Vornado Realty Trust (NYSE:VNO), one of the largest US commercial real estate developers, believes Manhattan is the logical choice for a new casino in the New York City area, and it wants in on the action.
In his annual letter to shareholders, Vornado Chairman and CEO Steven Roth said his company has been approached regarding possible development of an integrated resort in Manhattan. It was reported earlier this year that a real estate firm was evaluating the idea of a gaming venue in the Herald Square area in Midtown Manhattan. That’s a potentially attractive location for a casino, because the new property could be located near where Broadway, 6th Avenue, and 34th and 47th Streets intersect.
Manhattan has, by far, the largest number of hotel rooms, restaurants, museums, tourist attractions, and the region’s transportation network was designed with Manhattan as its hub,” said Roth in the investor letter. “We have heard the chatter and have been approached.”
He did not specify which parties his company has had talks with. Bally’s (NYSE:BALY), Las Vegas Sands (NYSE:LVS), and Wynn Resorts (NASDAQ:WYNN) are rumored to be pursuing the third New York City casino license.
For Vornado, Competition Abounds
Vornado faces competition on multiple fronts regarding a Manhattan gaming venue. Multiple real estate companies reportedly have interest in being part of such a project, and rival L&L Holding Co. is believed to be mulling the Herald Square area, too.
Additionally, should either Sands or Wynn win the third New York gaming permit, there are no guarantees either of those companies would want to engage a landlord and take on the long-term fixed costs of consistent rent obligations. Both operators own the property of their gaming venues — both in the US and abroad — and neither have a tradition of working with real estate investment trusts (REITs).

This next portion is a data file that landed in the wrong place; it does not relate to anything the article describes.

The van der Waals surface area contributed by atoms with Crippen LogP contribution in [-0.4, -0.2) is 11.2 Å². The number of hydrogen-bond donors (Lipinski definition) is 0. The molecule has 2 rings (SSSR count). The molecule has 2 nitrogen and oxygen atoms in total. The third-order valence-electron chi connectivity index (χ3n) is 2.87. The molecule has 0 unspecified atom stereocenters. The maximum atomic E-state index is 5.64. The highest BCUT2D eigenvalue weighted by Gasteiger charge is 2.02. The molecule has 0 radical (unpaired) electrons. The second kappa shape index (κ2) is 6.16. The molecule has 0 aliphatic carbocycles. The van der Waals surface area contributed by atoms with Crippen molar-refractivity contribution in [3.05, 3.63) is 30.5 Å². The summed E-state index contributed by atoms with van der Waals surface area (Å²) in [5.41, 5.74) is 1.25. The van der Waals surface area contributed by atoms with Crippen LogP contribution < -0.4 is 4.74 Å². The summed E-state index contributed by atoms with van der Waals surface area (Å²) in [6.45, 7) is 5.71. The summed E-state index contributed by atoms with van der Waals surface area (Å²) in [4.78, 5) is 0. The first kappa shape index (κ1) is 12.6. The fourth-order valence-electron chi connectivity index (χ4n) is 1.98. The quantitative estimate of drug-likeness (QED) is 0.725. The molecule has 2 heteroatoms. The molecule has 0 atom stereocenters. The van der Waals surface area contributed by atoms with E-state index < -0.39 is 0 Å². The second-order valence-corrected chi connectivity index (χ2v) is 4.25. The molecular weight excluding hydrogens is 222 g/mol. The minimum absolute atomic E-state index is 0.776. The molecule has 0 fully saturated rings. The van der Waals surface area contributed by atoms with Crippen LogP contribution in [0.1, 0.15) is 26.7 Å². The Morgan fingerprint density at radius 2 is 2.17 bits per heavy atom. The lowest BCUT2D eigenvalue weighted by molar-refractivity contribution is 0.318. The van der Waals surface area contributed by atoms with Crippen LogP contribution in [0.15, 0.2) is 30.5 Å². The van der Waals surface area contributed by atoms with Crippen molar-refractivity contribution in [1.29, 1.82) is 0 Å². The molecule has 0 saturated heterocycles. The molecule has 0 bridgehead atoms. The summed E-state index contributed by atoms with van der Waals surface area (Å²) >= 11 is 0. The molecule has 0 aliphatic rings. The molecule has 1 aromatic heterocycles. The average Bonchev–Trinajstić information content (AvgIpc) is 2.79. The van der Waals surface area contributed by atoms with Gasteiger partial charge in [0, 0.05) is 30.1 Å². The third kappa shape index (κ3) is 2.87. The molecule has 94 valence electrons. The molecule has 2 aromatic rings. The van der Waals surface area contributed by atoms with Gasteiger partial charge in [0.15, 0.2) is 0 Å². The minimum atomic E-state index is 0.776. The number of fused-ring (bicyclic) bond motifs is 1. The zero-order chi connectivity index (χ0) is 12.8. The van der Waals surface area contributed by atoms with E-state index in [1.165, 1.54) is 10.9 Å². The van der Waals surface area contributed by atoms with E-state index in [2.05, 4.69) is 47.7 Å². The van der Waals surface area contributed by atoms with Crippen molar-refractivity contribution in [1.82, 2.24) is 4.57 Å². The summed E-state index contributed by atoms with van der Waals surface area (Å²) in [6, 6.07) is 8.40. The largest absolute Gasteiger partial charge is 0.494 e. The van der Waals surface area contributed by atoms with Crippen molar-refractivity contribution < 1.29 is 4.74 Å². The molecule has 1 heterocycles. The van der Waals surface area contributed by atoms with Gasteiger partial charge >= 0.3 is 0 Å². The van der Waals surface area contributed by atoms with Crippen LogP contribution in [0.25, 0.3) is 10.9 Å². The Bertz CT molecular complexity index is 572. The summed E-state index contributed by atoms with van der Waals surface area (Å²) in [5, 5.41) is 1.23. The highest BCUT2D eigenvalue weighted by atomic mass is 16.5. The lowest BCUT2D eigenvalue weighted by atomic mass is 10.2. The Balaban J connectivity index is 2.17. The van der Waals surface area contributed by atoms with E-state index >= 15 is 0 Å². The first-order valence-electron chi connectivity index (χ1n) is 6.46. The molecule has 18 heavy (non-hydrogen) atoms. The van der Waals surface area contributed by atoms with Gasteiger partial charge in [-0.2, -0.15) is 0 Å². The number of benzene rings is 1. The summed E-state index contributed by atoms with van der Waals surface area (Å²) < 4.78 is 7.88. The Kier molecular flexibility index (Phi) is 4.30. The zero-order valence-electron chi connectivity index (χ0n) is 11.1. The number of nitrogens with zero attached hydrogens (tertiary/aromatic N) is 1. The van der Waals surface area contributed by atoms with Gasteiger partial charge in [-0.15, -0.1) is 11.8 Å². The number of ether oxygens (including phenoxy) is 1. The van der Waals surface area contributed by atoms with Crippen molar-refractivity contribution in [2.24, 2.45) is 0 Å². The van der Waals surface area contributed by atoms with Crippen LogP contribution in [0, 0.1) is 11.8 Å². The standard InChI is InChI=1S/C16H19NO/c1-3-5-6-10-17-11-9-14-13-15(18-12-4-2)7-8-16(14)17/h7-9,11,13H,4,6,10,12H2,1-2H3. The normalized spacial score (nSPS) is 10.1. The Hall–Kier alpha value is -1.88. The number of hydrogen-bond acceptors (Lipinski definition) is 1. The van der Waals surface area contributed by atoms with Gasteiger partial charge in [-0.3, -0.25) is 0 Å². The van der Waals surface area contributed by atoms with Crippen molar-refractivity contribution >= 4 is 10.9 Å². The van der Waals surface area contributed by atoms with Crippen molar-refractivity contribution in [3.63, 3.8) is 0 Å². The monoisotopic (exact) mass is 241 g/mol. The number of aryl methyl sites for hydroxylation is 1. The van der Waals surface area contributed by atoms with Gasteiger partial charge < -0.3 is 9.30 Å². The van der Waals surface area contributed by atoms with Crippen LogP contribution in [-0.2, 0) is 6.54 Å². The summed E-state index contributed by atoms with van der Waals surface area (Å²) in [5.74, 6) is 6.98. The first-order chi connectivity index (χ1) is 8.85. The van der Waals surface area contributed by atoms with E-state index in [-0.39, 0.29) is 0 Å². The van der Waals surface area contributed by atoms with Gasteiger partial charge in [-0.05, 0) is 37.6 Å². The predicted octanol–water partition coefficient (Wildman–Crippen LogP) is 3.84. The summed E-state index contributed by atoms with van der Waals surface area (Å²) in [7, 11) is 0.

Plus, there are no guarantees Manhattan will even be the selected borough for a new gaming venue. In fact, some prior media reports indicate Manhattan, along with Nassau and Westchester counties, are likely off the table for a fresh casino, leaving the outer boroughs of Brooklyn, the Bronx, Queens, and Staten Island as contenders. Roth sees things differently.
“It makes perfect sense for the third and final license to go to Manhattan. Being the center of everything, Manhattan will generate, by far, the highest revenue for our education system; after all, aren’t we in it to maximize the tax revenue?,” argues the Vornado boss.
New York’s recently passed budget sets the stage for a third casino in the largest US metropolitan area, and it appears to be a foregone conclusion as to the winners of the initial pair of downstate gaming permits.
Aqueduct Raceway and MGM Resorts International’s Empire City in Yonkers currently operate as slots-only venues. There is momentum to permit those properties to function as full-scale casinos, meaning there will be just one license left to award to a new entrant to the market.
As for Vornado, while it’s not a traditional gaming REIT, it’s not inexperienced in the industry, either. It previously held a portion of the land of MGM’s Borgata in Atlantic City, NJ, which was unencumbered last November.